Hammonds dreams on: no first-day home run OPENING DAY '94

ORIOLES NOTEBOOK

April 05, 1994|By Tom Keegan | Tom Keegan,Sun Staff Writer

Rookie right fielder Jeffrey Hammonds made no attempt to hide what he hoped to get out of his first major-league Opening Day.

He wanted a home run. Badly.

"I watched Ray Lankford open the season with one last night for St. Louis," Hammonds said. "What a great way to start the season."

Clearing the fences was on his mind as the game approached.

"Just one," he said. "Just one."

Afterward, he again spoke about one. The one that got away when he popped a grooved Kevin Appier fastball to center in the third inning.

"Just missed that one, Pops," Hammonds told his father, who was among the 47,549 spectators. "But we got a win. We can look back on this one and smile."

Hammonds doubled, drove in a run, scored a run and made a running catch near the wall in foul territory in the Orioles' 6-3

victory over Kansas City.

What memory from his first Opening Day will endure the longest?

"The fastball that I missed," Hammonds said. "Appier doesn't make too many mistakes, so you better take advantage when he does. One of these years, I'll get one out of here on Opening Day."

As a New Jersey youth, Hammonds' mind was not on baseball during Opening Day.

"I never wanted to go to a major-league opener because it was still basketball season," Hammonds said. "If I was a kid, I wouldn't know about this game until the next morning when I was reading the newspaper, eating my cereal and getting ready to go to school."

Reliever Brad Pennington and outfielder Damon Buford took in the atmosphere but did not play.

"I've never been to one," Pennington said. "I always used to sneak my radio into school to listen to the Reds opener."

Buford said he attended two or three Opening Days in San Francisco, when his father, Don, was a coach for the Giants.

"As a fan, they were always great because there was always hope," he said. "Everything was brand new."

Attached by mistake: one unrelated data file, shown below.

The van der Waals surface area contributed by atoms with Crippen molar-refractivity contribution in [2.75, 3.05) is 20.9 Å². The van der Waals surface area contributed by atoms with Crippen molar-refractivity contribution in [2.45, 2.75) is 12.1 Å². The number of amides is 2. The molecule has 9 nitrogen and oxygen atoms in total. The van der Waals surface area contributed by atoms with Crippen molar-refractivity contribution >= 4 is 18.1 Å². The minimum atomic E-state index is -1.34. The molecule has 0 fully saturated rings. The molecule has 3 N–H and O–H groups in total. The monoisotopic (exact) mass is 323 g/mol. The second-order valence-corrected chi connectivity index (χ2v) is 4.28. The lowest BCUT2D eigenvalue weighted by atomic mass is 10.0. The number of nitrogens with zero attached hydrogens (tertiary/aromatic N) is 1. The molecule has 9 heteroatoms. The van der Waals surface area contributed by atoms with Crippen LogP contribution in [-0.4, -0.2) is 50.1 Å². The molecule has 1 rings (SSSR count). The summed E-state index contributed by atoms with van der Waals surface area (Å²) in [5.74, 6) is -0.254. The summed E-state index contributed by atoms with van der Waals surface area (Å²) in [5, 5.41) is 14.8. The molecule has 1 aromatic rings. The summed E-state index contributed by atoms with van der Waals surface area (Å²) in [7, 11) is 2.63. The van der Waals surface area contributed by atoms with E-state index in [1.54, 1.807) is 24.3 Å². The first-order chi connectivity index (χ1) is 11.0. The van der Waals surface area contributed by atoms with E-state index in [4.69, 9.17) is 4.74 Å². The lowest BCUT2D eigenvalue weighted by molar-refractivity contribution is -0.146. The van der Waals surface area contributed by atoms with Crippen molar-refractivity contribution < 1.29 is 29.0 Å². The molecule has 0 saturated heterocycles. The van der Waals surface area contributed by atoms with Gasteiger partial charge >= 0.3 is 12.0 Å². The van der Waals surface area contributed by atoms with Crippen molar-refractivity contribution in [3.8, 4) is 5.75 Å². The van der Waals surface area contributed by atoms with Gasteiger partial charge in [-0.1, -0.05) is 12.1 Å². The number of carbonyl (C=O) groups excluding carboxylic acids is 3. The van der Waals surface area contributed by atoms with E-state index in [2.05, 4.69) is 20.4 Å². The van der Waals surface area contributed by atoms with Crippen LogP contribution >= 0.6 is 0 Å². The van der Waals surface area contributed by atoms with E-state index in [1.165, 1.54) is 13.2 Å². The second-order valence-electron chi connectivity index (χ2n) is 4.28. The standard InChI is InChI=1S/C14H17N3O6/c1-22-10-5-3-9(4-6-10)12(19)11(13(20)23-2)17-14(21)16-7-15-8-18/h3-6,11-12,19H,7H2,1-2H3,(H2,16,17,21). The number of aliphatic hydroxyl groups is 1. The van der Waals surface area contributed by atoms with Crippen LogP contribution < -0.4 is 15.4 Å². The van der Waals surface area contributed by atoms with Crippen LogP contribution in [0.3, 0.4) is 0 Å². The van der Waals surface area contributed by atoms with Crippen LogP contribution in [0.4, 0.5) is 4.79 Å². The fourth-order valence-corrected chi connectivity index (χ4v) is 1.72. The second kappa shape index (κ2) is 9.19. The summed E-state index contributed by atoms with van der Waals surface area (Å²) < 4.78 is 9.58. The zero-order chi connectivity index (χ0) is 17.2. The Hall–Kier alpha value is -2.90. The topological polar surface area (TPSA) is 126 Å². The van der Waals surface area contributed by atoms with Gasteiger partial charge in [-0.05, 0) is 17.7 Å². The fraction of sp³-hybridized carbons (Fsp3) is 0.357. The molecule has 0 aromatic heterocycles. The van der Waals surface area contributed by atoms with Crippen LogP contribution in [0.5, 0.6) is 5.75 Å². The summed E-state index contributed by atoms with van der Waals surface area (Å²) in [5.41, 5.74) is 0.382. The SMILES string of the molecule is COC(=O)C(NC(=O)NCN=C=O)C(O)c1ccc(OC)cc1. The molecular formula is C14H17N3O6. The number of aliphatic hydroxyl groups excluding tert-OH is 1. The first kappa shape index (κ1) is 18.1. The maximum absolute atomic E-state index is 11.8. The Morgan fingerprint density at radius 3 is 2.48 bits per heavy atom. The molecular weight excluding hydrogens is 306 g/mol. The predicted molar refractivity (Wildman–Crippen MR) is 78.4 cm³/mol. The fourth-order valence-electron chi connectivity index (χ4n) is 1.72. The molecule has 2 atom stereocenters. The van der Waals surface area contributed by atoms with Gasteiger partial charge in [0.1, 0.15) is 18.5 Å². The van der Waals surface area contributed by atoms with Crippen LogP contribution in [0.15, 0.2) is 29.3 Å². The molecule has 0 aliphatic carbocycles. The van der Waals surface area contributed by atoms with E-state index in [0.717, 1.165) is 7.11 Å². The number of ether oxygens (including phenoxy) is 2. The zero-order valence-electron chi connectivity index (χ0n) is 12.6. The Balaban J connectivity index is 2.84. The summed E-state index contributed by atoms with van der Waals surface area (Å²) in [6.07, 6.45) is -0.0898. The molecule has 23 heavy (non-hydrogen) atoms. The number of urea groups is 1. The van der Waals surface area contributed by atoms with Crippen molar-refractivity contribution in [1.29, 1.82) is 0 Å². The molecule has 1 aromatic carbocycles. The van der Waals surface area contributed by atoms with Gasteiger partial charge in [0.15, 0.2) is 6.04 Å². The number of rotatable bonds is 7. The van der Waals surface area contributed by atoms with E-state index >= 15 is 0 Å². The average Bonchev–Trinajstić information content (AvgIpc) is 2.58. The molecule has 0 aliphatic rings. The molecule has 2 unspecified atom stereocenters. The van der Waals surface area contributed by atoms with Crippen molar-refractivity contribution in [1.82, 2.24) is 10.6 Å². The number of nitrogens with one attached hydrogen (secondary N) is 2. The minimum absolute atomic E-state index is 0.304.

Fernandez passes test

Left-hander Sid Fernandez cleared one more hurdle yesterday on his way to an Orioles debut scheduled for April 17 at Texas.

Fernandez, forced onto the disabled list by bursitis, threw batting practice, reported no pain and was scheduled to begin his minor-league rehabilitation assignment with a start Thursday in Columbus, Ga., for the Orioles' Single-A Albany, Ga., affiliate.

Fernandez will work on a 50-pitch limit. If he comes out of that start without a setback, he will make a second minor-league start, possibly April 12 in Frederick, Orioles manager Johnny Oates said.

Fernandez threw all of his pitches and threw at full speed. Barring setbacks, the pitch limits will increase to 75, then 95.

Bench all right

All six players on Oates' bench are right-handed hitters, a circumstance he does not expect to last the entire season.

"That's something we're working on," Oates said. "Having somebody not only to pinch hit, but if you want to give a right-handed hitter a day off against a tough right-hander. Not an everyday player, but someone who swings the bat from the left side and can play in the field. But it's not a priority, not something we will go to [owner] Mr. [Peter] Angelos and say we need to get one."

PR director named

Charles A. Steinberg has been named to replace Rick Vaughn as director of public relations for the Orioles. Vaughn was named director of communications for the Washington Redskins last month.

Steinberg, 35, joined the Orioles in 1976 and has been the director of public affairs for the past three years. A 1984 graduate of the University of Maryland dental school, Steinberg became the Orioles' team dentist in 1984.

Opening Day winning pitcher Mike Mussina gave the game ball to Vaughn.

Pitching matchups

David Cone opposes Ben McDonald tomorrow in the finale of the two-game series.

The pitching pairings for the three-game weekend series against Texas, beginning Friday: Jack Armstrong vs. Jamie Moyer; Kevin Brown vs. Mussina; Rick Helling vs. Arthur Rhodes.

Baltimore Sun Articles
|
|
|
Please note the green-lined linked article text has been applied commercially without any involvement from our newsroom editors, reporters or any other editorial staff.